Apple Won't Like New EU Rule on Charging Cords

USB-C cable will be required for devices, from phones to headphones to GPS units, from 2024
By Newser Editors and Wire Services
Posted Jun 8, 2022 10:30 AM CDT
Apple Won't Like New EU Rule on Charging Cords
Thierry Breton, the European commissioner for the internal market, is seen during a media conference at EU headquarters in Brussels on Sept. 23, 2021.   (AP Photo/Thierry Monasse, File)

(Newser) – Forget rummaging through the junk drawer. Soon, Europeans will need to reach for just one cable to charge their smartphones and other devices, the AP reports. European Union officials said they inked a provisional agreement Tuesday that will require a uniform charging cord in the 27-nation bloc. The new rules, which will take effect by the fall of 2024, mean EU consumers will only need to use a common USB Type-C cable for small and medium-size rechargeable, portable electronic devices, including mobile phones, tablets, e-readers, earbuds, digital cameras, headphones and headsets, hand-held video game consoles, keyboards and mice, portable speakers, and navigation devices. Laptops also are covered, but manufacturers will have extra time to comply.

It's part of a wider effort to make products sold in the EU more sustainable and cut down on electronic waste. "European consumers were frustrated with multiple chargers piling up within their homes," Alex Agius Saliba, the European Parliament's lead negotiator, said at a press briefing in Brussels. The rules apply only to devices sold in the European single market, which consists of 30 countries. However, like the EU's strict privacy regulations, they could end up becoming a de facto standard for the rest of the world. While many electronics makers have started adopting USB-C sockets into their devices, Apple has been one of the main holdouts.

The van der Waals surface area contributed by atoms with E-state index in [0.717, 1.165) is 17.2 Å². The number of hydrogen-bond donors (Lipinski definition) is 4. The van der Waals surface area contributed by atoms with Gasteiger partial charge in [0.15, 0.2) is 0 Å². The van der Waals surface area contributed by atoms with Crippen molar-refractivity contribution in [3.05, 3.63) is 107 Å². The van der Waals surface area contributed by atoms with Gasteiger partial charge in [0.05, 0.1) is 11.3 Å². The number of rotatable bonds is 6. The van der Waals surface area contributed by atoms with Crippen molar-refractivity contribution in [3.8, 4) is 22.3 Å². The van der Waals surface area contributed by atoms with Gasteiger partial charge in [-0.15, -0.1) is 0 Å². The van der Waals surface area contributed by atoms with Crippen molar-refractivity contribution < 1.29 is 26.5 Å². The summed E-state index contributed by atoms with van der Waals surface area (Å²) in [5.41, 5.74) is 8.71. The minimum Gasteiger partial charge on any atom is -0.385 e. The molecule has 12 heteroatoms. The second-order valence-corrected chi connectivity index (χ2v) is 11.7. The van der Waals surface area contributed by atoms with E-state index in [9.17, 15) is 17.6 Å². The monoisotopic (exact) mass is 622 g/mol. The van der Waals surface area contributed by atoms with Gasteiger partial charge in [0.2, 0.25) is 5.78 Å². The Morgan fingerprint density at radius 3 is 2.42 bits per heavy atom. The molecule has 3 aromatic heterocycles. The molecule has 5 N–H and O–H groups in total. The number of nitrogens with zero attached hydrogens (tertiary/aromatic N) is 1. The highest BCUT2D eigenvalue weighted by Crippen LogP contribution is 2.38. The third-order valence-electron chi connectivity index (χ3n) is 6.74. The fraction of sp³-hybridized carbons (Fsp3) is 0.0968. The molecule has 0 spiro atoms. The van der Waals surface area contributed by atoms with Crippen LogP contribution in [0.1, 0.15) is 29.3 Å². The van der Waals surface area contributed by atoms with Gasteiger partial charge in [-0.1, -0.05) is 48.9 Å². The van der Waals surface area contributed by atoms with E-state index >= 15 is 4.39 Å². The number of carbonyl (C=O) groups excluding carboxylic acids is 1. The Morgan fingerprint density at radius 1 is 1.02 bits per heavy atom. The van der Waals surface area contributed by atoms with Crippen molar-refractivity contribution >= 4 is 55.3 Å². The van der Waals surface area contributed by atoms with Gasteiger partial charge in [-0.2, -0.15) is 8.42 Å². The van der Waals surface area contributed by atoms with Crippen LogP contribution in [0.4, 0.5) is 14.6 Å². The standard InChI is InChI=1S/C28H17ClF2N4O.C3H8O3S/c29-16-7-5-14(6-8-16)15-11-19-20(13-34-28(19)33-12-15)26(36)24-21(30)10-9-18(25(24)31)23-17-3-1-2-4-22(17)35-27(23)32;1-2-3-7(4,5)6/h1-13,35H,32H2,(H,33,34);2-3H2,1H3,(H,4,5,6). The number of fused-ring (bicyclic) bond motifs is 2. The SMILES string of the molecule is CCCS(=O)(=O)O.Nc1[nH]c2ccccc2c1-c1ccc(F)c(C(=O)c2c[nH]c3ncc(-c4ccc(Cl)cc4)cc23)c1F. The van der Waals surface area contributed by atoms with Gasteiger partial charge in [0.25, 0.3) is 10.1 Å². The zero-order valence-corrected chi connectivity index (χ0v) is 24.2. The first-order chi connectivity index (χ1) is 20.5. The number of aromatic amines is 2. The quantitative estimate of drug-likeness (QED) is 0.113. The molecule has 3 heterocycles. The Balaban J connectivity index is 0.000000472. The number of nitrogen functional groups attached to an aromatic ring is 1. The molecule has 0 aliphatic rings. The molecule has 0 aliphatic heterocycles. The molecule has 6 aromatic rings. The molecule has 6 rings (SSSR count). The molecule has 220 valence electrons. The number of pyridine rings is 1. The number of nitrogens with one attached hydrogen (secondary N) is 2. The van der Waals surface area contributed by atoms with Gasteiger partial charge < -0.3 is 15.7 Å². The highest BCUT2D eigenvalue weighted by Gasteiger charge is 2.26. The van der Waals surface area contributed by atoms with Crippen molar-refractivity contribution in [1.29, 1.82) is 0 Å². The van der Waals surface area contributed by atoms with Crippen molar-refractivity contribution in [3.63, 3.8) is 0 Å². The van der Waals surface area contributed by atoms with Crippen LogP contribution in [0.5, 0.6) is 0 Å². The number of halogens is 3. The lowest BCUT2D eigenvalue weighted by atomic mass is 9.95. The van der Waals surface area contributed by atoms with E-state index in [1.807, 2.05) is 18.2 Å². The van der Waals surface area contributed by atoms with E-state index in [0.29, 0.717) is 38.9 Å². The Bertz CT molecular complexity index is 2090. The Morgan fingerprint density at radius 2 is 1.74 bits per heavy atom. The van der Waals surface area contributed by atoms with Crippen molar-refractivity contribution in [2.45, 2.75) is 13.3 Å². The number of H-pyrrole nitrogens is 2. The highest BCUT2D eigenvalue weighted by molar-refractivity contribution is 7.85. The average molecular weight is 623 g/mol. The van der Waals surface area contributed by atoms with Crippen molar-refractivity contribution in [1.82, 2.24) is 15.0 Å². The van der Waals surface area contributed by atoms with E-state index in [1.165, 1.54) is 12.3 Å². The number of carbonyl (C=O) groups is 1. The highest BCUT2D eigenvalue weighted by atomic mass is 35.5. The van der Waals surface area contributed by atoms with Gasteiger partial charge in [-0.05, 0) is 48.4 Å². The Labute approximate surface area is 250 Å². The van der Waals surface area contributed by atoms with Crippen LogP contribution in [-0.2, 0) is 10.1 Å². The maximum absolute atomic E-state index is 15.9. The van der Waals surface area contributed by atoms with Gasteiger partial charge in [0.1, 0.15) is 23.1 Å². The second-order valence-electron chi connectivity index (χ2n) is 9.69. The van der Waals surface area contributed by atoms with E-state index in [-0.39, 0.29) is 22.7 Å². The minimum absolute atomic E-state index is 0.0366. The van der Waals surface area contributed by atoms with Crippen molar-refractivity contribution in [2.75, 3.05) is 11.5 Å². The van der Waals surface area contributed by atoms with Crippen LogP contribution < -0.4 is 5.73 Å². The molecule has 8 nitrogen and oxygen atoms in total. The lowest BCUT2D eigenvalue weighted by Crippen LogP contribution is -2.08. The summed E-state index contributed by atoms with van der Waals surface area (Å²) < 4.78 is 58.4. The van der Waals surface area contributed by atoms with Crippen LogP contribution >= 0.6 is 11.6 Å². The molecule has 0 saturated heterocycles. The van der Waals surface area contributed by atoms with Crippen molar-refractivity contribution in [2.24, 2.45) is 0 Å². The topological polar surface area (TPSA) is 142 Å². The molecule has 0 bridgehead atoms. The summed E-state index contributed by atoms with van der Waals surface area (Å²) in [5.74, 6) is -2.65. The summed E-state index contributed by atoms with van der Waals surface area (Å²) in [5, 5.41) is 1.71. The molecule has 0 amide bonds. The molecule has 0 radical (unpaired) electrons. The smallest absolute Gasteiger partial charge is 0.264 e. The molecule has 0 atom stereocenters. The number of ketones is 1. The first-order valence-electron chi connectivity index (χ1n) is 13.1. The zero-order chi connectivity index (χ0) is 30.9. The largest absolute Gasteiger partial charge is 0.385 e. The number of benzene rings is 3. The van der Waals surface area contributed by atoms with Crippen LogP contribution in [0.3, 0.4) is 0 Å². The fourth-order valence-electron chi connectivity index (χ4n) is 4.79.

Apple, which didn't respond to a request for comment, has previously said it's concerned the rules would limit innovation and hurt consumers. The company's iPhones come with its own Lightning charging port, though newer models include cables that can be plugged into a USB-C socket. The EU rules also outline standards for fast charging technology and give consumers the right to choose whether to buy new devices with or without a charger, which the EU estimates will save consumers $266 million a year. The EU estimates disposed or unused chargers account for 11,000 metric tons of e-waste in Europe every year. The European Parliament and European Council are expected to give formal approval to the agreement after the summer break. (Read more European Union stories.)

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